Through a multidisciplinary approach in the social sciences, this book offers keys to understand the effects and reactions of French society (from the street to social medias, and from victims to political leaders) in the face of the attacks of November 2015 and July 2016.
They answer the following questions:
- How can the social sciences and humanities help us to understand the collective and individual impact of the attacks, and to better cope with them?
- What was special about the attacks of January and November 2015?
- What are the interactions between the state and public opinion in response to the attacks of January and November 2015 ?
- What impact do the attacks have on our society?
Transcript of the podcast
Question 1: How can the social sciences and humanities help us to understand the collective and individual impact of the attacks, and to better cope with them?
When a society is faced with terrorist attacks, human and social sciences are sometimes criticized for being useless in preventing them, or complacent or indulgent with terrorists.
One remembers for instance that the Prime Minister of the time Manuel Valls complained that the explanations provided by social sciences to make sense of the situations were providing excuses to the perpetrators of senseless acts. Another example would be the recent polemic about islamo-leftism in French universities.
But what we are demonstrating in this book, which brings together the works of social scientists from different disciplinary backgrounds, is that academic research is the source of knowledge that allow society to make sense of what is happening to individuals and collectives in times of crisis, to engage with the difficult emotions and thus to find ways to respond to the challenges that arise with resilience and reflexivity. So the objective of the book is to contribute to the learning and healing processes that will take society, here French society, beyond the shock and horror of the events themselves and help renew the collective bonds.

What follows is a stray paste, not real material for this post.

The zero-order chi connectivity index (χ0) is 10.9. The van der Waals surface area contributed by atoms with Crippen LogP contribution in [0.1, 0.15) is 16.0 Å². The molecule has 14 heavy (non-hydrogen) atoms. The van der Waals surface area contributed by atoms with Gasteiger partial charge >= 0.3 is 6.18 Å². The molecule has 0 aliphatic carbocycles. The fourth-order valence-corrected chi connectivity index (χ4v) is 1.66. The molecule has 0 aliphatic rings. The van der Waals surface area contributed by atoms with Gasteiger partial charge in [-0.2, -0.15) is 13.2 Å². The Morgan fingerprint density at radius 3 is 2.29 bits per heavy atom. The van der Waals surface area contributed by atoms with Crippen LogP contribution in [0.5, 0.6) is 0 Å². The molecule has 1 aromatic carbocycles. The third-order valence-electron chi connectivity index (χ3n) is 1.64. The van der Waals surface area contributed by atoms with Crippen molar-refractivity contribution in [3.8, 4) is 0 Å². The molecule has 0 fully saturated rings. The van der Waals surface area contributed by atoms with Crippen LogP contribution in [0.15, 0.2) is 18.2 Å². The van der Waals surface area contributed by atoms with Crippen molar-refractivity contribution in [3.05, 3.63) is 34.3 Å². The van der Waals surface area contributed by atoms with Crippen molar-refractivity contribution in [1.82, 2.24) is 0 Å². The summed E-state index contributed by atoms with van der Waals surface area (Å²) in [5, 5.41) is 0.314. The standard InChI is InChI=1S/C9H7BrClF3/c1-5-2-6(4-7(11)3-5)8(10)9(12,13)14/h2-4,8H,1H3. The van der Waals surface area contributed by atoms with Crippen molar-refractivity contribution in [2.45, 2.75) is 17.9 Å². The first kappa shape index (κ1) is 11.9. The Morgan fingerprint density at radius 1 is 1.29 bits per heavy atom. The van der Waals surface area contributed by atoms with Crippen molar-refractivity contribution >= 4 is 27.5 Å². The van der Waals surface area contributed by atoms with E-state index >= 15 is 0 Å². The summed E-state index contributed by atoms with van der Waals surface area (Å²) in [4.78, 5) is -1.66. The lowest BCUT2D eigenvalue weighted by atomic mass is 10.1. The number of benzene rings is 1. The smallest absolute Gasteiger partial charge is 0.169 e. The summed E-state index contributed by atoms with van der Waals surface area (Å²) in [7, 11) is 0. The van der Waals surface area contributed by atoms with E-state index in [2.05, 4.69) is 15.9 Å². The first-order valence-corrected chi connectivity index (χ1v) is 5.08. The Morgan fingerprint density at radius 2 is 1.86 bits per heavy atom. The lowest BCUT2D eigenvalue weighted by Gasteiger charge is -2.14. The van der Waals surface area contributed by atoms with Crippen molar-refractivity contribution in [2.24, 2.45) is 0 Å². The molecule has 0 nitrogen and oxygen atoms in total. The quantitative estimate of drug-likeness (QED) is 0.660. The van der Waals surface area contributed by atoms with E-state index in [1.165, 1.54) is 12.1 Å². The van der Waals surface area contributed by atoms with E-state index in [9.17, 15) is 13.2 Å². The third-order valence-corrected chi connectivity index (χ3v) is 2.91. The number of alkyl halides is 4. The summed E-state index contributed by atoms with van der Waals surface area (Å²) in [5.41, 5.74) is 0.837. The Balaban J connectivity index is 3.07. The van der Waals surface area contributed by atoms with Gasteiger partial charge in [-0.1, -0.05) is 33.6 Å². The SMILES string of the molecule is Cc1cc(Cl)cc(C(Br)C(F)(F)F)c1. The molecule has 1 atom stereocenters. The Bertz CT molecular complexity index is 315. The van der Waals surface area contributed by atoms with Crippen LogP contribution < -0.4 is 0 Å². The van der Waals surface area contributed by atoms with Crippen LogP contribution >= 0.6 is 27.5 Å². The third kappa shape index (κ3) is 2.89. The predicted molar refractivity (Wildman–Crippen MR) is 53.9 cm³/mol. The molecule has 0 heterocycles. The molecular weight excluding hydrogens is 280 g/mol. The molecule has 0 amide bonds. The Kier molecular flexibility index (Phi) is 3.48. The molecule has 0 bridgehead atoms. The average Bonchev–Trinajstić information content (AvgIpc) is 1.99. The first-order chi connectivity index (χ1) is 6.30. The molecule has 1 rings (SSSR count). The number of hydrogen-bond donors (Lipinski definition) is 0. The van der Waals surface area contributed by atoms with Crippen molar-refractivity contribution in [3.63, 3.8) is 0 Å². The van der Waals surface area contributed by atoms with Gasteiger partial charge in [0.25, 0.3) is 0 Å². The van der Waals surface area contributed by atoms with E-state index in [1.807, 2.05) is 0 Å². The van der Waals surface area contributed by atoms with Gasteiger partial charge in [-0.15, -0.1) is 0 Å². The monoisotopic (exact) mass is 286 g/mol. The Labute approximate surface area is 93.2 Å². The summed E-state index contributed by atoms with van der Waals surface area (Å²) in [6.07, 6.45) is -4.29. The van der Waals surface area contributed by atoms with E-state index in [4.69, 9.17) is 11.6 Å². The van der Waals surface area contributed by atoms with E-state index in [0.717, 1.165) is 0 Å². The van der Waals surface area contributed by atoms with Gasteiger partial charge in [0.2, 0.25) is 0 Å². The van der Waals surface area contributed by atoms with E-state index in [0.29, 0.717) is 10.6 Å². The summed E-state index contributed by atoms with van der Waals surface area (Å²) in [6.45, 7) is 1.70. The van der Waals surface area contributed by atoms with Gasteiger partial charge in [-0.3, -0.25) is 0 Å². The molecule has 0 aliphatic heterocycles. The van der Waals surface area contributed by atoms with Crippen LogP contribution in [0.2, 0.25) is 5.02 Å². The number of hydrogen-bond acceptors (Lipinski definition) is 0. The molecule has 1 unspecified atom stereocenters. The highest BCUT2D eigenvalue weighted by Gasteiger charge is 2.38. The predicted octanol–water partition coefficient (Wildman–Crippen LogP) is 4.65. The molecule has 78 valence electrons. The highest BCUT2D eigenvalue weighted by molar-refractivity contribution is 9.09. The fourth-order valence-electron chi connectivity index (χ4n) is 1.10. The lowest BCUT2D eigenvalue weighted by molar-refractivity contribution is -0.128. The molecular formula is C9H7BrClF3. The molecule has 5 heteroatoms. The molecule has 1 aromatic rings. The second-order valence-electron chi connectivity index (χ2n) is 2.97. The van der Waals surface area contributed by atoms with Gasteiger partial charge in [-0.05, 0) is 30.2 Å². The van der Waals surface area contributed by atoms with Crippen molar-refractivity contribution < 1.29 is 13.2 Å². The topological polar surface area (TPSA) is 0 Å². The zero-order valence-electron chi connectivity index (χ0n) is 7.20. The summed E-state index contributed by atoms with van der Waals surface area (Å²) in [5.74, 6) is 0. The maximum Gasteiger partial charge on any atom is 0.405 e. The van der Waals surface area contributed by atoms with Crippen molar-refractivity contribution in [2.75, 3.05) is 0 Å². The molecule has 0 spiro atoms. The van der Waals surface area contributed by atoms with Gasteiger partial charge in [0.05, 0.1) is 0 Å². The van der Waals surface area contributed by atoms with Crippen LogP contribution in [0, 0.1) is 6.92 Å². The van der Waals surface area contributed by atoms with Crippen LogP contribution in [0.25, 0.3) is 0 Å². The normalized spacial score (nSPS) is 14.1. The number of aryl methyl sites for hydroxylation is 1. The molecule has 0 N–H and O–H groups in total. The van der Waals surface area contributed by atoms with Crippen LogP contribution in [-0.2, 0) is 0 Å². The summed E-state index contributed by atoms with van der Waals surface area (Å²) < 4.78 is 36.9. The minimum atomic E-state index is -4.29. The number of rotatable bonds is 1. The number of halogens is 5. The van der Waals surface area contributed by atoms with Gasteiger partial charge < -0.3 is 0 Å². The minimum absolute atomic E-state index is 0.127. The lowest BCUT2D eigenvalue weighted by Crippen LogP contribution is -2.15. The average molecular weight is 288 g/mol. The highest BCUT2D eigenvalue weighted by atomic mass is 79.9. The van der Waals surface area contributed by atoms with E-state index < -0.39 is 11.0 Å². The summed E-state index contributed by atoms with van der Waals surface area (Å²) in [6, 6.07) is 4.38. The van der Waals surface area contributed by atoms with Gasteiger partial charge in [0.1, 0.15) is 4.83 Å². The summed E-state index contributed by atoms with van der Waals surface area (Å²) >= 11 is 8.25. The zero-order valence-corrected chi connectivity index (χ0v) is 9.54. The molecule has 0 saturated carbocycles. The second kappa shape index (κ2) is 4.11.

The expertise that we bring together here for instance helps us understand that terrorist attacks are moments of social effervescence that create the conditions for a certain degree of “hysteria” in social life: in other words, every single one of us is challenged into taking sides. Again, a symptom can be found in the accusations directed at social scientists. This is all the more striking as these academic disciplines are precisely useful to develop approaches that are reflective and self reflective. Social sciences draw lessons from empirical studies and their conclusions sometimes challenge taken-for granted notions or prejudices. One example would be the idea that individuals who are confronted with a situation of imminent lethal risk, such as a terrorist attack, are struck with panic and are driven to act irrationally and selfishly. Another example would be that Islamic terrorism automatically reinforces ethnic and social prejudice and therefore benefits the extreme-right. Many people think so but it is in fact much more complex than this.
Question 2: What was special about the attacks of January and November 2015?
The 2015 attacks were specific in many ways and in particular in terms of the targets, the number of victims and the repetition of attacks.